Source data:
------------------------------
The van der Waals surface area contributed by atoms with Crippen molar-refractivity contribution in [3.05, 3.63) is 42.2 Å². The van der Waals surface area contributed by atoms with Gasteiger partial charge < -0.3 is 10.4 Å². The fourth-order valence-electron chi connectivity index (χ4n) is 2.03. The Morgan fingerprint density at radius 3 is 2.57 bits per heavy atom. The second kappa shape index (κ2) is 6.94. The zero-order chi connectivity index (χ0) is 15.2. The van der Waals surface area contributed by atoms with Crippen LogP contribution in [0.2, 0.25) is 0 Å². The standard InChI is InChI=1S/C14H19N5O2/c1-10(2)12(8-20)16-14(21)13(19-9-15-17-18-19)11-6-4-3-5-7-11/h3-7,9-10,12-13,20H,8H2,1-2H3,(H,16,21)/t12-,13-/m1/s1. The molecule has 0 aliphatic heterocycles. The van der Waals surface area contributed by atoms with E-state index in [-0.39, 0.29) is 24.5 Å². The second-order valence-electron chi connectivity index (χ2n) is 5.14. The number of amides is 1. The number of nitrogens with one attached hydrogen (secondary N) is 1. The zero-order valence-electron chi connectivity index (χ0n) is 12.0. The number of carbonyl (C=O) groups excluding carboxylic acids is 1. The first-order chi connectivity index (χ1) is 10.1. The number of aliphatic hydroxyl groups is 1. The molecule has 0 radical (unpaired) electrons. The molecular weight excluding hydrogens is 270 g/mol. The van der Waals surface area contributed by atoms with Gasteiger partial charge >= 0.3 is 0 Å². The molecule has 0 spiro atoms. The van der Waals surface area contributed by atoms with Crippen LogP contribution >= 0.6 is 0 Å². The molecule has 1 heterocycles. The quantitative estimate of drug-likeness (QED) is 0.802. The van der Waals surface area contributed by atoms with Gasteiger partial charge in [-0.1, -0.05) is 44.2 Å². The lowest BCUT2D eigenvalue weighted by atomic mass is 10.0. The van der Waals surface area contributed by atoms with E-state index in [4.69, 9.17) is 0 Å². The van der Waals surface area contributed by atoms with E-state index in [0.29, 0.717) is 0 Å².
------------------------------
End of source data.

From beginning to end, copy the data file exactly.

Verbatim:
The van der Waals surface area contributed by atoms with Crippen molar-refractivity contribution in [3.05, 3.63) is 42.2 Å². The van der Waals surface area contributed by atoms with Gasteiger partial charge < -0.3 is 10.4 Å². The fourth-order valence-electron chi connectivity index (χ4n) is 2.03. The Morgan fingerprint density at radius 3 is 2.57 bits per heavy atom. The second kappa shape index (κ2) is 6.94. The zero-order chi connectivity index (χ0) is 15.2. The van der Waals surface area contributed by atoms with Crippen LogP contribution in [0.2, 0.25) is 0 Å². The standard InChI is InChI=1S/C14H19N5O2/c1-10(2)12(8-20)16-14(21)13(19-9-15-17-18-19)11-6-4-3-5-7-11/h3-7,9-10,12-13,20H,8H2,1-2H3,(H,16,21)/t12-,13-/m1/s1. The molecule has 0 aliphatic heterocycles. The van der Waals surface area contributed by atoms with E-state index in [-0.39, 0.29) is 24.5 Å². The second-order valence-electron chi connectivity index (χ2n) is 5.14. The number of amides is 1. The number of nitrogens with one attached hydrogen (secondary N) is 1. The zero-order valence-electron chi connectivity index (χ0n) is 12.0. The number of carbonyl (C=O) groups excluding carboxylic acids is 1. The first-order chi connectivity index (χ1) is 10.1. The number of aliphatic hydroxyl groups is 1. The molecule has 0 radical (unpaired) electrons. The molecular weight excluding hydrogens is 270 g/mol. The van der Waals surface area contributed by atoms with Gasteiger partial charge >= 0.3 is 0 Å². The molecule has 0 spiro atoms. The van der Waals surface area contributed by atoms with Crippen LogP contribution >= 0.6 is 0 Å². The molecule has 1 heterocycles. The quantitative estimate of drug-likeness (QED) is 0.802. The van der Waals surface area contributed by atoms with Gasteiger partial charge in [-0.1, -0.05) is 44.2 Å². The lowest BCUT2D eigenvalue weighted by atomic mass is 10.0. The van der Waals surface area contributed by atoms with E-state index in [4.69, 9.17) is 0 Å². The van der Waals surface area contributed by atoms with E-state index in [0.29, 0.717) is 0 Å².